The worship of the Mulhorandi pantheon at one time covered Mulhorand, Thay, Semphar, and what is now the Raurin desert. During the Age of Upheaval they began struggling to hold onto Mulhorand itself, with their worship waning in Thay and Semphar. They tried striving to convert the followers of the collapsed Untheric pantheon[9] but couldn't survive the Spellplague, disappearing without a trace when the divine realms were forced to rearrange themselves.


The people of the Chultan peninsula tended to worship Ubtao, a primordial, though an aspect of Shar also held sway in the region and Cyric ruled over the nation of Samarach in the guise of their national god Leira who was killed during the Time of Troubles. Dwarves in the region almost universally worshipped Thard Harr.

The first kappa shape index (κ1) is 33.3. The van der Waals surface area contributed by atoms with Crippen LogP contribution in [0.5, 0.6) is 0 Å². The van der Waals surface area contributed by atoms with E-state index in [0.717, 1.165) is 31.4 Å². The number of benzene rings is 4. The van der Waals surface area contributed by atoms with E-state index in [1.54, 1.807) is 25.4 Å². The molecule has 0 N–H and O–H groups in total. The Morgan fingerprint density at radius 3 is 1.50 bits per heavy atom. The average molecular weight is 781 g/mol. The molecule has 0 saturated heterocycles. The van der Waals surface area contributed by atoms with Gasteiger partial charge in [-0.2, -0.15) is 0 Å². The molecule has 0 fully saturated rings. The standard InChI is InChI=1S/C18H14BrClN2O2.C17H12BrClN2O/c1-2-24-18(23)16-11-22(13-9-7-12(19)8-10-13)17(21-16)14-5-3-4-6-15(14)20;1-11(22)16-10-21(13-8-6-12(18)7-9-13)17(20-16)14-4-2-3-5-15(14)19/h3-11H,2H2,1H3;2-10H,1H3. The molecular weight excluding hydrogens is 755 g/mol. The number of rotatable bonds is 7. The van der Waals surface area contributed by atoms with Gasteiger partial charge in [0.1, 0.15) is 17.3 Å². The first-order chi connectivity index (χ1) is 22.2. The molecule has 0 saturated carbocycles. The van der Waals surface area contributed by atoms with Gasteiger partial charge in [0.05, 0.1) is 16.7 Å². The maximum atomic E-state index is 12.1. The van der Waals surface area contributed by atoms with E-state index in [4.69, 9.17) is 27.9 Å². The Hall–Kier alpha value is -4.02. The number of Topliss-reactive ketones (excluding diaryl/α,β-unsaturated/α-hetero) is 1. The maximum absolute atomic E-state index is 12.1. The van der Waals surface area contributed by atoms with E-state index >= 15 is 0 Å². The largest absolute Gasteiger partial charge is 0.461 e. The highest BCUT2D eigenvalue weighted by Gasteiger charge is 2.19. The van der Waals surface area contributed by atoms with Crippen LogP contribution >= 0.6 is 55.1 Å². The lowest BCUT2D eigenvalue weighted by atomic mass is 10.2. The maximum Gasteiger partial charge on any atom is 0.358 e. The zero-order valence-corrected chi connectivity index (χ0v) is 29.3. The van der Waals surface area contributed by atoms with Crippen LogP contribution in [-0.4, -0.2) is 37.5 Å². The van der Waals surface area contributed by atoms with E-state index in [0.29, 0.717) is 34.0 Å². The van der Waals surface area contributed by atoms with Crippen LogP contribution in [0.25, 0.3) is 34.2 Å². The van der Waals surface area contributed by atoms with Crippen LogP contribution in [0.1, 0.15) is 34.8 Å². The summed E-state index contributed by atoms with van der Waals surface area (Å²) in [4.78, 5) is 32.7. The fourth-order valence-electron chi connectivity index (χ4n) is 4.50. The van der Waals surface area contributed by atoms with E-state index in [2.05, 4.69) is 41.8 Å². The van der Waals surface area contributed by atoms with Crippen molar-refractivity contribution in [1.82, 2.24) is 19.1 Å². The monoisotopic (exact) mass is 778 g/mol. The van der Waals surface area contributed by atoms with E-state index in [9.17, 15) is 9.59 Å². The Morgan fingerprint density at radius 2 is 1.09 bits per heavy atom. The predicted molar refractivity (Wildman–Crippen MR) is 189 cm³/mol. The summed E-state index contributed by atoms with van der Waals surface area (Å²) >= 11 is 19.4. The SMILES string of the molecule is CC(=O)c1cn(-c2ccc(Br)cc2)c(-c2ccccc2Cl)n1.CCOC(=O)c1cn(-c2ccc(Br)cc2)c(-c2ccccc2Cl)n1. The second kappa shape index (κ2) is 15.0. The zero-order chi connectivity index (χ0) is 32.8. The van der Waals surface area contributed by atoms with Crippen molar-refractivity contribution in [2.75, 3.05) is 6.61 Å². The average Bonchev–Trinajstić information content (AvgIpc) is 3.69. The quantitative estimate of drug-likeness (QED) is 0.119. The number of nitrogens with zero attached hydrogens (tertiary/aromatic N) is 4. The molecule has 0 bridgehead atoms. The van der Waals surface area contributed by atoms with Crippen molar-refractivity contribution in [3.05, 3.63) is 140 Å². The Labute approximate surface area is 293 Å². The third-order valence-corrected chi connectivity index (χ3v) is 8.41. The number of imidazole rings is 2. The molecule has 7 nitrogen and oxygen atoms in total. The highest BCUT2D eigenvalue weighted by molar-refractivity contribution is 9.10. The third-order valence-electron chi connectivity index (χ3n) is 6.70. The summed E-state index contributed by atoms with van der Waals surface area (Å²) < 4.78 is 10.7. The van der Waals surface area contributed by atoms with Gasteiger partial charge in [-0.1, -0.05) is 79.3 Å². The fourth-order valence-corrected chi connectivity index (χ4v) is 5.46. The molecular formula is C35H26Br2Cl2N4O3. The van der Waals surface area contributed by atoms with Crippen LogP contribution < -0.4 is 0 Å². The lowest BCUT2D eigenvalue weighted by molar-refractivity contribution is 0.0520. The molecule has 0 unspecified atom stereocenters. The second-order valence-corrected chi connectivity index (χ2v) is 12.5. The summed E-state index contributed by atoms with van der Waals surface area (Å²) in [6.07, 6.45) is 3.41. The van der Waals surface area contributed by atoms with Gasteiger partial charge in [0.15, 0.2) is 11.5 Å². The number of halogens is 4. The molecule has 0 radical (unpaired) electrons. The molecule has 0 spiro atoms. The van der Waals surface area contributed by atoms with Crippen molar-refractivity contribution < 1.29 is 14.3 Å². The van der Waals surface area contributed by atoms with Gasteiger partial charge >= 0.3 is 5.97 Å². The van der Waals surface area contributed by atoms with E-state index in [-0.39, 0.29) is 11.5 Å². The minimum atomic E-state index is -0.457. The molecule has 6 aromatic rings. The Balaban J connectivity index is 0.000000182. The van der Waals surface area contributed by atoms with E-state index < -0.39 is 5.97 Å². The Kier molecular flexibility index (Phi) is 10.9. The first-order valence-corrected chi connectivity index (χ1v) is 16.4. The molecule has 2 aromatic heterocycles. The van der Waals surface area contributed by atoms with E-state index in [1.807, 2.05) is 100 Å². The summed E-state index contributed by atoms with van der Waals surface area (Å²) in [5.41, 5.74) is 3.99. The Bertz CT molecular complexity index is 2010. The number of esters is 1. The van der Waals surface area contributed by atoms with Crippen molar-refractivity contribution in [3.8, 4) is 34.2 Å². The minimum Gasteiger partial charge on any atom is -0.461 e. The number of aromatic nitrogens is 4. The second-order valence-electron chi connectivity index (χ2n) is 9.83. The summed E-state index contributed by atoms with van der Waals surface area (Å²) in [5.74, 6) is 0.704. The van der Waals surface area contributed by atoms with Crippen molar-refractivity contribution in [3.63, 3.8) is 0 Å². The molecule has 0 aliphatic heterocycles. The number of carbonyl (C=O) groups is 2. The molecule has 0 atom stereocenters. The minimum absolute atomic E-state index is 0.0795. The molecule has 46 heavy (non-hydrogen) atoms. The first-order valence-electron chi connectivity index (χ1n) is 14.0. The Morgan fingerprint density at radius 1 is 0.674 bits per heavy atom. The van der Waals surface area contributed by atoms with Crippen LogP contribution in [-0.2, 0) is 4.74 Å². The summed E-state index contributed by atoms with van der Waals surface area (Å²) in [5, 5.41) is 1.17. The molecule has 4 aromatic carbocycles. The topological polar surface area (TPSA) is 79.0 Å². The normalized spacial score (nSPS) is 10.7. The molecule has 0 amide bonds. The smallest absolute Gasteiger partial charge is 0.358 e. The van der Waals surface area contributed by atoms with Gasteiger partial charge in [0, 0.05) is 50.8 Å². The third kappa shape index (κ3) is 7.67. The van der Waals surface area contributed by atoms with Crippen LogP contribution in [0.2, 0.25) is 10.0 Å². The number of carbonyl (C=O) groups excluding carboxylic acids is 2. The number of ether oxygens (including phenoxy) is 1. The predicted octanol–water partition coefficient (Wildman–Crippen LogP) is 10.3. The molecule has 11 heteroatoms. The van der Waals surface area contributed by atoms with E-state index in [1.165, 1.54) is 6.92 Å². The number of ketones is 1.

The Drow worship the Dark Seldarine, deities that were cast out of the Seldarine after the failed invasion of Arvandor by the Anti-Seldarine. This original trio of gods was joined by four more as time passed. With the events of the Time of Troubles and the War of the Spider Queen, Lolth subsumed the worship of the entire drow pantheon save for Ghaunadaur, who left the pantheon voluntarily. However, after the event known as the Sundering, the situation changed again, since Eilistraee and Vhaeraun (her two children) -alive once more- personally appeared to their followers through avatars and manifestations and their cults began to practice once again.[10]


The dwarves worship the Morndinsamman, which translates to shield brothers on high or high dwarves.


The elves tend to worship the Seldarine. Gods that they brought with them when they originally came to Faerûn.


Gnomes worship the 'Lords of the Golden Hills', named after the divine realm that they inhabited until the Spellplague.


The halfling pantheon is known as 'Yondalla's Children'.


The Orcish tribes tend to worship Gruumsh, though they do have an entire pantheon of other gods such as Obould, all pale in comparison to the species' creator.

Undersea RacesEdit